Barney the purple dinosaur not quite irie enough for your offspring? Has little miss dancehall queen or rootsboy junior rejected the Wiggles and demanded something with more culture? Well don’t panic, because between Putumayo Kids’ two compilations, Caribbean Playground and Reggae Playground, you should find nuff sounds to appease even the most tantrum-prone of tykes.
These two albums allow funky mamas and Daddy-os to share their musical obsessions with their precocious progeny, without the risk of accidentally introducing the young ‘uns to any colourful turns of phrase from the ragga lexicon that could cause embarrassment at the next parents-teachers night.
The lyrics are all GA and whanau-friendly. All tracks have positive and uplifting themes. Multi-lingual liner notes help your child to learn about different cultures and musical traditions, and encourage kiddies to participate by ‘getting up and skanking’ or asking ‘how many of your favourite songs can you give a reggae beat to?’
Carribean Playground invites families on a musical romp through the islands, taking in the zouk styles of Martinique and Guadeloupe, the African-influenced bomba and plena of Puerto Rico and the calypso and soca of Trinidad. Lole-Lolay contribute a cheerful tune in the twoubadou style – a blend of Haitian and Cuban music, which is about ‘how important it is to stand up for yourself and not expect other people to solve your problems for you.’ Reggae is the dominant sound of the album, however, and Jamaica is well represented with tracks from Desmond Dekker and Kingston Ladies.
Personal faves were a beguiling Haitian tune called Salutations, and the very cute Little Anancy by Trinidad’s Asheba. The liner notes explain that Anancy is a mischevious spider who plays tricks on people and outsmarts other animals so as to get their food. Anancy stories were brought to the Caribbean by African slaves centuries ago. Also fun is Taj Mahal sounding like a member of the muppet band as he sings Great Big Boat.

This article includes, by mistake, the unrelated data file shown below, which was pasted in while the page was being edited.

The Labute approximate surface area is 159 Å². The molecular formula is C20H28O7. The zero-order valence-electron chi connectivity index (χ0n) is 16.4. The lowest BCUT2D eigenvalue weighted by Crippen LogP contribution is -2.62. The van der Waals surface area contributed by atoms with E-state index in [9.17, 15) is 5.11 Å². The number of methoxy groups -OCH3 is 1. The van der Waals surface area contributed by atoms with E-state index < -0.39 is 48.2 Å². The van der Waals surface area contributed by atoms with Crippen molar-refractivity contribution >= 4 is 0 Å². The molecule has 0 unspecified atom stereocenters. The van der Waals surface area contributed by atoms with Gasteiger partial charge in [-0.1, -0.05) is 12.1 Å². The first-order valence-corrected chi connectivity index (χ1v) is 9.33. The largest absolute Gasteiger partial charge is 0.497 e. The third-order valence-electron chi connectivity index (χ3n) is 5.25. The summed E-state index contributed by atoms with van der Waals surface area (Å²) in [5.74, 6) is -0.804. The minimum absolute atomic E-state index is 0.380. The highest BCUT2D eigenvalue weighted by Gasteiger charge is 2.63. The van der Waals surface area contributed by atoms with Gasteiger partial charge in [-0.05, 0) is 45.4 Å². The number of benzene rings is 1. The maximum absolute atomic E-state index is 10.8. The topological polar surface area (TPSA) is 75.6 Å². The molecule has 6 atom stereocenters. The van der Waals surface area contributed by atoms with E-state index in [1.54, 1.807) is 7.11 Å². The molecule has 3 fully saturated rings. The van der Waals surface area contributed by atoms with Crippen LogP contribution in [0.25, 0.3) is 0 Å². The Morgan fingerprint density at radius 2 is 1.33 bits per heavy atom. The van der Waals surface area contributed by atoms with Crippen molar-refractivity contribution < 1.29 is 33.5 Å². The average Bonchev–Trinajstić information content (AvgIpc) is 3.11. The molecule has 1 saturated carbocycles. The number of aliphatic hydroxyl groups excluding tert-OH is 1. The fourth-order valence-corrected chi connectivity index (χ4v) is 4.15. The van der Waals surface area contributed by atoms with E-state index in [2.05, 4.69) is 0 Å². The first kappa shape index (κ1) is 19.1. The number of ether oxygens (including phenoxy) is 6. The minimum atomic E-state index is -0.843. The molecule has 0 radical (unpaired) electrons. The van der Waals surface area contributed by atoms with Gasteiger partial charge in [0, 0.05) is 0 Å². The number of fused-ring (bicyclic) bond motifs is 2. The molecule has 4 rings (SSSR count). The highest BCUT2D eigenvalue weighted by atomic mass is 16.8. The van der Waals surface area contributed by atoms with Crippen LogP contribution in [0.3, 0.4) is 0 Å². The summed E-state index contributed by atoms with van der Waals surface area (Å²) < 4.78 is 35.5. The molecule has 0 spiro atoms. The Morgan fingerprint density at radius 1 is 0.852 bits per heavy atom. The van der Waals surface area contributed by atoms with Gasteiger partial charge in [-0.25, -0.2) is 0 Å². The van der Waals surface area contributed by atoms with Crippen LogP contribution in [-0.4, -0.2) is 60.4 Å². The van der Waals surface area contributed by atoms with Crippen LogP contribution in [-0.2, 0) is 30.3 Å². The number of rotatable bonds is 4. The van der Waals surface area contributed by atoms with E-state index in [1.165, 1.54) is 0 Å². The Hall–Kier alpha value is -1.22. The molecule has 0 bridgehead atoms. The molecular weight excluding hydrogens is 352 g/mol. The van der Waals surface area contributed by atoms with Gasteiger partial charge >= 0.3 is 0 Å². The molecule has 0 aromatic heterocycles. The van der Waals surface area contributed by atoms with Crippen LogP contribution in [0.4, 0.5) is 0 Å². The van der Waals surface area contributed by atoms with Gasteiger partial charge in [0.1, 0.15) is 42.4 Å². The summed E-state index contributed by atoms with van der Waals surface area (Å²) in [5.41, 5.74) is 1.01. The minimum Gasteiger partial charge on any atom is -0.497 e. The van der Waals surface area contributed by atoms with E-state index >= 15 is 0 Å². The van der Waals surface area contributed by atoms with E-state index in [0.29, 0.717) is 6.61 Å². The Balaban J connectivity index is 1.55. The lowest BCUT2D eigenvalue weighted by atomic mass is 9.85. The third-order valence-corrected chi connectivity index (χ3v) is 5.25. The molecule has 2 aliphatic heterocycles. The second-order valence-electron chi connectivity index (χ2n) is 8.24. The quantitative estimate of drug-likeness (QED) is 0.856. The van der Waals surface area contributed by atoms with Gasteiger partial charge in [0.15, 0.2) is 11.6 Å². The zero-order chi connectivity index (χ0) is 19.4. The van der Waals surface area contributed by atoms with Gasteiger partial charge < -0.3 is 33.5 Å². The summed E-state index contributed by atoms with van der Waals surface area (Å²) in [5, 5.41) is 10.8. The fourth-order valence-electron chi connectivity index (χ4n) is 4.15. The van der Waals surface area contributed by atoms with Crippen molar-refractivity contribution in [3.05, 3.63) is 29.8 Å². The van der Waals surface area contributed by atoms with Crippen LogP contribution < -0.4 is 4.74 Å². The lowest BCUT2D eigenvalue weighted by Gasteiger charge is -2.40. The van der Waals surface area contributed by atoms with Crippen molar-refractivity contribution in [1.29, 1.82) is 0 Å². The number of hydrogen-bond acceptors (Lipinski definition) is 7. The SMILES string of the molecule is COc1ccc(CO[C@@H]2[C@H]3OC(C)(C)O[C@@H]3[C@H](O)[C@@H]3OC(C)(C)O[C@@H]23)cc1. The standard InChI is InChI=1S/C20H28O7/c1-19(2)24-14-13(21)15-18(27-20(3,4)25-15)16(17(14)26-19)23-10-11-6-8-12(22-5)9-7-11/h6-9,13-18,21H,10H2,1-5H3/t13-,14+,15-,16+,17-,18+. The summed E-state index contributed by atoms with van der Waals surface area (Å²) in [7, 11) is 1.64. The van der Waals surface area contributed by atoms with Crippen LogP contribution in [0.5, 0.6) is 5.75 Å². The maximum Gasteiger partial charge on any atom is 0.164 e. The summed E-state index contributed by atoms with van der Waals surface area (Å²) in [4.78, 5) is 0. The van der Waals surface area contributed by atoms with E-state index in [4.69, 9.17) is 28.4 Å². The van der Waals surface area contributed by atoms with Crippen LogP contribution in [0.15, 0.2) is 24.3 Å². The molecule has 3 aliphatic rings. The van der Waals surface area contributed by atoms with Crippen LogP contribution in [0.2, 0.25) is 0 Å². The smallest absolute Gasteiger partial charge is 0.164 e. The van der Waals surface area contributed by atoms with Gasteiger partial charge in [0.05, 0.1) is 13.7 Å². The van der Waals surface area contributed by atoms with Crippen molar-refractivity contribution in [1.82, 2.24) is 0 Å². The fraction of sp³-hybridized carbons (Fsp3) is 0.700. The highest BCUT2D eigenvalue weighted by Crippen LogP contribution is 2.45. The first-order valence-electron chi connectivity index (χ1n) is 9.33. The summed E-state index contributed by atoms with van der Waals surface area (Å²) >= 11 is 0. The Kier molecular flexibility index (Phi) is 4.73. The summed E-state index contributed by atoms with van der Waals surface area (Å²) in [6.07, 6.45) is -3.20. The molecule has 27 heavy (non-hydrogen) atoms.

Reggae Playground is also a thoroughly international compilation, featuring artists from the States, Cuba, France, Jamaica, Morocco, Indonesia and Hawaii among others. It sticks to a more strictly reggae kaupapa, peppered with the squeaky vocals of children in places.
Marty Dread sings an enchanting ditty about a frightened boy plotting to oust an unwelcome mouse from his house, until he discovers that, like a lot of scary things, the mouse is not so scary after all. Alain Schneider croons about an aged circus elephant wanting to go home and lie under a baobab tree. The lyrics are in French, with a smattering of Pulaar, the language of the Peul people of Senegal. What better way to teach your tamariki about music, language, and respect for animals all in a toe tapping wee tune?
Both these albums are diverse and educational, and great for making sure that the next generation of dancefloor crews are musically cultured and globally conscious.